I don’t know about the rest of you, but I haven’t watched one minute of college basketball (other than accidentally) since the end of Friday afternoon’s disastrous collapse by the Georgia Bulldogs against the Alabama Crimson Tide. Nevertheless, I am positively thrilled that the Fox Hounds snagged the ten seed in the East Region against the Washington Huskies.
Here are five reasons why making the field of 68, even if only by the skin of their collective teeth, was tremendously important for the Red and Black:
- It helps a team to build up a track record of attending the tournament. Research has shown that teams with established histories of making the tourney field get the benefit of the doubt in marginal years. Bruce Pearl has built a program in Knoxville that perennially contends, which earned the Tennessee Volunteers a nine seed despite a .500 regular season conference record and 14 total losses. The more banners a program can hang, even in one-and-done seasons, the more name recognition it will have with the selection committee in Marches to come.
- It pays the bills. Men’s basketball is a revenue sport. While it is a distant second to football in cash flow generated, it is one of only two sports with a possibility of turning a significant profit. Relevance in roundball raises the revenue that makes the athletic association run.
- It helps in recruiting. Atlanta is a fertile field in which much basketball talent flourishes. With the Georgia Tech Yellow Jackets in turmoil, Mark Fox is in a prime position to harvest the crop of talent emerging in our state’s largest city. Moreover, as evidenced by the recruiting class Mark Richt landed last month, a full house in Stegeman Coliseum when uncommitted football prep stars pay their last-minute visits to Athens can be a powerful tool to use in persuading high school gridiron standouts to spend their college years playing in Sanford Stadium.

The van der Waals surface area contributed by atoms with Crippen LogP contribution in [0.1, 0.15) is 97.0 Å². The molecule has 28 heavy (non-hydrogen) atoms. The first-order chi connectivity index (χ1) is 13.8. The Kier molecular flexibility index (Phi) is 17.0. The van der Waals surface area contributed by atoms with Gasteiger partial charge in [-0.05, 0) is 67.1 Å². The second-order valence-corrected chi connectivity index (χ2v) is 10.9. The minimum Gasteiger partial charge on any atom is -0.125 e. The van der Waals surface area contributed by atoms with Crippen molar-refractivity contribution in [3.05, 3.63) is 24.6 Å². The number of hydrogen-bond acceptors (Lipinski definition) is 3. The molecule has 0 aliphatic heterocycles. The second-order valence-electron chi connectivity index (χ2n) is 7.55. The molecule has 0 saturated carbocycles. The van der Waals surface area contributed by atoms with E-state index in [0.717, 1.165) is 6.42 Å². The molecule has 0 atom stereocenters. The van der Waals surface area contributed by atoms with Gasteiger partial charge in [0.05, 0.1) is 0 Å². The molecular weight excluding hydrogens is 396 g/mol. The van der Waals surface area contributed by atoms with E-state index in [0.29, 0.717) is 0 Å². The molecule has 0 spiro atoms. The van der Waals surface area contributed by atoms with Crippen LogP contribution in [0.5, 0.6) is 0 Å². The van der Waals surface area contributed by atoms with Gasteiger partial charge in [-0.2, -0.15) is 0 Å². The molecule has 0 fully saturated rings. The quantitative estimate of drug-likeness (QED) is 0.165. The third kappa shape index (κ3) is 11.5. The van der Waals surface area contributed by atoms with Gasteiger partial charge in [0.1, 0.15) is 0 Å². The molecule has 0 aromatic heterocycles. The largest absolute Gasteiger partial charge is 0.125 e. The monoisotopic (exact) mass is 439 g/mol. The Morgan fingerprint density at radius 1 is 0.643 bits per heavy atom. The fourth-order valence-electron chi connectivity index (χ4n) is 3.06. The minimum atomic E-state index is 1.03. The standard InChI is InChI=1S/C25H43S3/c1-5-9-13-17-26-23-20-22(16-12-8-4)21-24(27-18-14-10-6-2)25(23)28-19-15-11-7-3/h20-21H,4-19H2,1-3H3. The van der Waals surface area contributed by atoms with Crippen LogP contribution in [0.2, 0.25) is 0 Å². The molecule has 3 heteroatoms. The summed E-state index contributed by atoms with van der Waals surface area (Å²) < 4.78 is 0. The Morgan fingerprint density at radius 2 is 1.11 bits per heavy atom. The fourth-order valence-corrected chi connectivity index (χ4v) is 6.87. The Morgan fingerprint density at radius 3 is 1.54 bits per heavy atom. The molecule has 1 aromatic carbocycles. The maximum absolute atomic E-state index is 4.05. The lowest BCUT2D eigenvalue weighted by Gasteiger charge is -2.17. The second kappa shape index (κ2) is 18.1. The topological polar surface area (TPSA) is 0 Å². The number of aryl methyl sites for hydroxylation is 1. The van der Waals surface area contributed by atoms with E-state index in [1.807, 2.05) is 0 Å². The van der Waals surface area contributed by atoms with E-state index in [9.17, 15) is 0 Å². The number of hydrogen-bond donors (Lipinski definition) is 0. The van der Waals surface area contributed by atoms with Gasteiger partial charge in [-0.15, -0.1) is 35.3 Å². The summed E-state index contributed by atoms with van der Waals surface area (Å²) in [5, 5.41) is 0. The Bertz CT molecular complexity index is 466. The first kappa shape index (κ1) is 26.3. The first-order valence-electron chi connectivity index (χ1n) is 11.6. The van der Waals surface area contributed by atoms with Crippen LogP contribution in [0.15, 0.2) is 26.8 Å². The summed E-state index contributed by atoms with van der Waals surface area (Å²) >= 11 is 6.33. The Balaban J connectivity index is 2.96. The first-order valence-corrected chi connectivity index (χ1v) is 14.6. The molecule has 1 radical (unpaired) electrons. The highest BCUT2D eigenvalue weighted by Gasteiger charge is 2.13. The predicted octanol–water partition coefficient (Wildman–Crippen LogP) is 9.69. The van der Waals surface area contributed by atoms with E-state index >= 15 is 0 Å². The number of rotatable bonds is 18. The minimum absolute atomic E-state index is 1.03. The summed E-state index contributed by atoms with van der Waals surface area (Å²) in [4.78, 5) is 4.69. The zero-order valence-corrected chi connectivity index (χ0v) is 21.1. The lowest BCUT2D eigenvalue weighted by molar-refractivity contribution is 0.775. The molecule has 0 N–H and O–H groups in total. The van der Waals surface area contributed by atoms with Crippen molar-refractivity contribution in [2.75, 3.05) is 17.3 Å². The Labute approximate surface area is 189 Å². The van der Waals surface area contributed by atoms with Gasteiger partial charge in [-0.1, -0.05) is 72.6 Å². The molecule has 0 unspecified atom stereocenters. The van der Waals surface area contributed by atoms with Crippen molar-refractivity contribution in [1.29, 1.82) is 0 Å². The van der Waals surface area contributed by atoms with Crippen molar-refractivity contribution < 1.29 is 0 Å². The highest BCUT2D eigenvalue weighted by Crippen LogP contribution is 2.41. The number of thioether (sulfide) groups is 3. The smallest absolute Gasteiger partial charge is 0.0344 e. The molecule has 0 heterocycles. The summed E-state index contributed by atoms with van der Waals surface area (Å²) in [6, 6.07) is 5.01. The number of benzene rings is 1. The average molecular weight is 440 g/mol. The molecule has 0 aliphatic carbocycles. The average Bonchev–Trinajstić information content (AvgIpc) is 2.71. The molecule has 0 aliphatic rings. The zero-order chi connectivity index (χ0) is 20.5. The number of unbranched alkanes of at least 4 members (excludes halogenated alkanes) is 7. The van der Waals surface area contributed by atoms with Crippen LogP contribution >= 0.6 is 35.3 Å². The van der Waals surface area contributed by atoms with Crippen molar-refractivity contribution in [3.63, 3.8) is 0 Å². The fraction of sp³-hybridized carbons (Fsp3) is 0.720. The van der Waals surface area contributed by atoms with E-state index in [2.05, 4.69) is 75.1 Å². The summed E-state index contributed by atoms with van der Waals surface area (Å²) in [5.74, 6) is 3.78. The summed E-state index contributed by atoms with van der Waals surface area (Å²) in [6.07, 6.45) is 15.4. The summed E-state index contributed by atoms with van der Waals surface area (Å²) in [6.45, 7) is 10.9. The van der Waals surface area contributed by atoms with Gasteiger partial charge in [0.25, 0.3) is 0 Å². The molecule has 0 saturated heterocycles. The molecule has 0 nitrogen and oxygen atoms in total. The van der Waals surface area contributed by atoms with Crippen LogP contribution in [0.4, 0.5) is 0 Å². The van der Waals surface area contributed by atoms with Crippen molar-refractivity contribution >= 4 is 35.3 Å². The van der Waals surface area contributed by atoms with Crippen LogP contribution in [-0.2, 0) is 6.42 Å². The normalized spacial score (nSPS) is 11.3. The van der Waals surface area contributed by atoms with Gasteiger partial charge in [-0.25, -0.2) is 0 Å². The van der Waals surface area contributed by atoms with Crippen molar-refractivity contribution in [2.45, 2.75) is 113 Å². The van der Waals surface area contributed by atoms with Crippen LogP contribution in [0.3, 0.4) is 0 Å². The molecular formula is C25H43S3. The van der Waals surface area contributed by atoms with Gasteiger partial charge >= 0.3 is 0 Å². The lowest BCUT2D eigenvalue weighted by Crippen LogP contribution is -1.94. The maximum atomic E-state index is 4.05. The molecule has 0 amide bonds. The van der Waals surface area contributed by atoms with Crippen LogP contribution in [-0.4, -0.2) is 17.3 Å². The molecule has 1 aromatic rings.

- It shows that we are, and helps to make us more, serious about basketball. Let’s be frank: 20 years ago, being bad at basketball didn’t matter for an SEC program. If anything, it was a bit of a badge of honor; being good at basketball was what the Kentucky Wildcats, the Vanderbilt Commodores, and the ACC had to ease the pain of not being good at football. That changed when the Arkansas Razorbacks, a football powerhouse in the Southwest Conference, joined the league and promptly won an NCAA championship in basketball. Shortly thereafter, the Florida Gators hired Billy Donovan, and, all of a sudden, being serious about football and being serious about basketball ceased to be mutually exclusive, becoming instead a sign of seriousness about having an all-around first-class athletics department. It was one thing to be indifferent to basketball when we could snicker behind our hands at Georgia Tech, Kentucky, and Vanderbilt; now that Alabama, Florida, and Tennessee are serious about basketball, too, we have to be serious about basketball, as well.
Damn it, I want us to be good at something besides
gymnasticssoftball. Really, this one should be self-explanatory.